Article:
Dilbert creator Scott Adams has claimed that “black America” was “totally fine” with his racist diatribe and blamed “white people canceling on me” after his strip was dropped by 77 newspapers.
Adams last month urged viewers of his YouTube channel to “move away from black people,” saying he had moved to a neighborhood with “a very low black population.”
The 65-year-old, who has made millions from his internationally syndicated comic strip, has not shrunk from the comments despite being dropped by 77 newspapers, including The Washington Post and LA Times.
“Black America is perfectly fine when they see the context,” Adams claimed last night, claiming his statements were hyperbolic and “intended to excite people.”
“So far every black person I’ve spoken to has said, ‘I understand what you’re saying,'” he told Chris Cuomo on News Nation.
“It’s almost all white people who canceled on me. Maybe it’s entirely because they own the publishing houses and the newspapers.’
“So far every black person I’ve spoken to has said, ‘I understand what you’re saying,'” Scott Adams (right) told Chris Cuomo on News Nation. “It’s almost all white people who canceled on me. Maybe it’s entirely because they own the publishing houses and the newspapers.’
Dilbert has been around since 1989 and regularly pokes fun at office culture
Trying to explain his remarks, Adams stated, “What I want your audience to know is that when I complained about black people having bad attitudes toward white people, I didn’t say anything about black people.” It was saying, “I don’t want to be around people who feel bad about me.”
In addition to numerous newspapers around the world dropping Adams, he has also lost the backing of his publisher Penguin Random House.
Dilbert has been around since 1989 and is known for making fun of office culture. Adams has amassed a fortune of $75 million through his work.
The backlash began after last Monday’s episode of his show Real Coffee.
Among other things, Adams referenced a Rasmussen Reports survey that asked if people agreed with the statement, “It’s okay to be white.”
Most agreed, but Adams noted that 26 percent of black respondents disagreed and others were unsure.
The Anti-Defamation League says the phrase was popularized as a trolling campaign by members of the discussion forum 4chan in 2017, but was subsequently used by some white supremacists.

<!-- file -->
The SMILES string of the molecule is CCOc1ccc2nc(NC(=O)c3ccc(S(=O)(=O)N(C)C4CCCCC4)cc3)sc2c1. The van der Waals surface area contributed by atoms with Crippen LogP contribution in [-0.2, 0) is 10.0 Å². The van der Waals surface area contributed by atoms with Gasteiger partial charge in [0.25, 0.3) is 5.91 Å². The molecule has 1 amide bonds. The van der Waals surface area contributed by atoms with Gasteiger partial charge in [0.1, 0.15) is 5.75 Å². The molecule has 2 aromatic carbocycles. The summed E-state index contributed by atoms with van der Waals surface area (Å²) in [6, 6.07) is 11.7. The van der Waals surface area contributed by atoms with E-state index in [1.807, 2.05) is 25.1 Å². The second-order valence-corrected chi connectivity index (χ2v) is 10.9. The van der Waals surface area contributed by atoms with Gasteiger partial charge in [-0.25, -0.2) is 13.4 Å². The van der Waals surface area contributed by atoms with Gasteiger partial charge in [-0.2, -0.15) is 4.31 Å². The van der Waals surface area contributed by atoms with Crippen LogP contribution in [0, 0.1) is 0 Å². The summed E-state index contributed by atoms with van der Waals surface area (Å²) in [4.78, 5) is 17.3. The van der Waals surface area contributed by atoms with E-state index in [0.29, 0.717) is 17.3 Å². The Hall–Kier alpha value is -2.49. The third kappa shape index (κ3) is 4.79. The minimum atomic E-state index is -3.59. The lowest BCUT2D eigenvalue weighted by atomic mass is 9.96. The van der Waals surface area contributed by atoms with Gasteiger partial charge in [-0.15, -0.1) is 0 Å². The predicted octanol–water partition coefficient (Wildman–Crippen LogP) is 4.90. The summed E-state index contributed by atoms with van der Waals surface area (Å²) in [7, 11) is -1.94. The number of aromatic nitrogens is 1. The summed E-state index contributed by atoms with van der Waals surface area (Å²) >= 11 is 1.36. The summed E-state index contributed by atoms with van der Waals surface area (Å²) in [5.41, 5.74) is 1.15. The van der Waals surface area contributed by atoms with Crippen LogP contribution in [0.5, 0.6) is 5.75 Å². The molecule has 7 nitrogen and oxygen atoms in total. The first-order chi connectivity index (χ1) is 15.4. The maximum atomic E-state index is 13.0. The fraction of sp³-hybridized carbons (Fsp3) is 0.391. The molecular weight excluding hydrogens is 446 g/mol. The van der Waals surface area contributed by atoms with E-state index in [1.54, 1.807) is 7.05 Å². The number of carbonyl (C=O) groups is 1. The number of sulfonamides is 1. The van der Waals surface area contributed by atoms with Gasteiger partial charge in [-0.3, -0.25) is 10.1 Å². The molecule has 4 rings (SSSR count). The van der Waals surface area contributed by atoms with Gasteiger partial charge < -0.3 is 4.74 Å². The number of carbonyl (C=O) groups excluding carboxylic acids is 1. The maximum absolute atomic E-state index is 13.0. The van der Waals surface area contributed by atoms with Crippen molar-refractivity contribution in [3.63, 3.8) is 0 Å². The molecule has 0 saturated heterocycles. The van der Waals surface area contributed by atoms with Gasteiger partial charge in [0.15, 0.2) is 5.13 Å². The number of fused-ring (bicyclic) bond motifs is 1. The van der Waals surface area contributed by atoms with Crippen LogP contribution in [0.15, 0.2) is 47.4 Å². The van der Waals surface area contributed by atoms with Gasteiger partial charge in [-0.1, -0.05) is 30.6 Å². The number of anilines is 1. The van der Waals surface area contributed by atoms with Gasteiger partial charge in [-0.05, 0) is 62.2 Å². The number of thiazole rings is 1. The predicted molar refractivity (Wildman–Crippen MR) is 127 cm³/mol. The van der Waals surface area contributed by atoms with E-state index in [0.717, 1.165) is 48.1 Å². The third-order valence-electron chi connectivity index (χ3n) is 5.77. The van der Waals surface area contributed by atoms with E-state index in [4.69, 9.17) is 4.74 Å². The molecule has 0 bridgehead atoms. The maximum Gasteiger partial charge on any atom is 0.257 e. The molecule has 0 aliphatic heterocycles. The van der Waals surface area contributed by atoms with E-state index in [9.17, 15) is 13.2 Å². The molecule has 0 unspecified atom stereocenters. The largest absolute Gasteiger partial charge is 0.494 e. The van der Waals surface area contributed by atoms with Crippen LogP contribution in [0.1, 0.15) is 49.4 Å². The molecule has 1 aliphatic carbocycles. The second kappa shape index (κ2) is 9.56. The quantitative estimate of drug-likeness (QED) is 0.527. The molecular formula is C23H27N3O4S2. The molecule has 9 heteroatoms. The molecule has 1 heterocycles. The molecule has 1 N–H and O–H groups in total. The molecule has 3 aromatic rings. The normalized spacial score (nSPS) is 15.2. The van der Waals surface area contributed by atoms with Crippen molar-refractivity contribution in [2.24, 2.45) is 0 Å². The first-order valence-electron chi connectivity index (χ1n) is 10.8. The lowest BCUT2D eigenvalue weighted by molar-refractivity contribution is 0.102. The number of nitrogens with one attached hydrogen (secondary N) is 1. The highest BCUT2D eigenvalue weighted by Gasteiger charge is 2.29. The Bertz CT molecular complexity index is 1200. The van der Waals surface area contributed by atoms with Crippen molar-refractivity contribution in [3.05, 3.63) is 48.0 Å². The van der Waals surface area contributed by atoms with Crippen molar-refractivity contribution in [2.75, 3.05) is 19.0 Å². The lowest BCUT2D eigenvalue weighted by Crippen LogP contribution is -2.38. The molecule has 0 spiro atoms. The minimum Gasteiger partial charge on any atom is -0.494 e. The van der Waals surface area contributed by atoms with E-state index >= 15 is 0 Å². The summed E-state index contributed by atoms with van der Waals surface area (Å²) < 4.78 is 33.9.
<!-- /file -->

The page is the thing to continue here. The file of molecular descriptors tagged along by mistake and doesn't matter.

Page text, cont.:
Adams, who is white, repeatedly called people who are black members of a “hate group” or a “racist hate group” and said he would no longer “help black Americans.”
The backlash began after last Monday’s episode of his show Real Coffee (pictured). Among other things, Adams referenced a Rasmussen Reports survey that asked if people agreed with the statement, “It’s okay to be white”
Adams is estimated to be worth $75 million from his work with the comic ‘Dilbert’
Adams, pictured in 2001, has come under fire for the “racist” comments made on his YouTube channel Real Coffee with Scott Adams
He urged white people to “just get out.” Wherever you need to go, just leave.’
Adams added: ‘There is no solution to this. This can’t be solved… You just have to escape. So that’s what I did, I went to a neighborhood where I have a very low black population.”
Adams has been active on Twitter for a long time, whose CEO, Elon Musk, was one of the few to publicly support him. He also blogs regularly and regularly puts a podcast on YouTube.
He has attracted attention for comments he has made in the past, including saying in 2011 that women are treated differently by society for the same reason as children and the mentally handicapped – ‘it’s just easier this way for everyone’. He said 2016 GOP presidential candidate Carly Fiorina had an “angry woman face.”
Adams became a vocal supporter of former President Donald Trump, saying Trump had a hypnotist’s skill at attracting followers. He said that attitude cost him money in lost speaker fees.
He said he lost the prime-time animated “Dilbert” series that ran on UPN for two seasons because he was “white” when the network decided to target a black audience, and that he lost two other corporate jobs because of his race.
When announcing that “Dilbert” would be dropped from the Kansas City Star, Derek Donovan, the paper’s community engagement editor, said Adams’ “antagonistic, childish macho persona” has been a constant for years.
“It’s not an abolition of culture,” said editor Richard Green of California’s Santa Rosa Press Democrat. “It’s doing the right thing.”
Scott Adams, cartoonist and author and creator of “Dilbert,” poses for a portrait in his home office on January 6, 2014 in Pleasanton, California
The Sun Chronicle in Attleboro, Massachusetts, on Monday left a blank space where “Dilbert” would normally walk, saying it would remain that way through March “as a reminder of the racism that pervades our society.”
The San Francisco Chronicle stopped publishing “Dilbert” last October — a move that drew only a handful of complaints. Editor-in-chief Emilio Garcia-Ruiz told the newspaper he had objected to a strip that said in an effort to diversify workplaces, straight men should pretend to be gay.
In a Sept. 2 “Dilbert” comic, a boss said traditional performance ratings would be replaced by a “wake up” score.
When an employee complained that this could be subjective, the boss said, “That will cost you two points off your wakefulness score, bigot.”
In an August comic, the boss said the company was entering the “pandemic prevention market” and creating demand by unleashing a deadly virus.
A black employee featured in an October 20 strip commented that his boss was ignoring his actual performance in order to recommend him for a job for which he was not qualified. The employee backed out when told it would be a big pay jump.
Peterson said there are other examples of how Adams’ attitude had replaced the biting humor that Peterson and a legion of middle managers loved. Adams seemed to run out of jokes.
“The comic jumped the shark,” he said.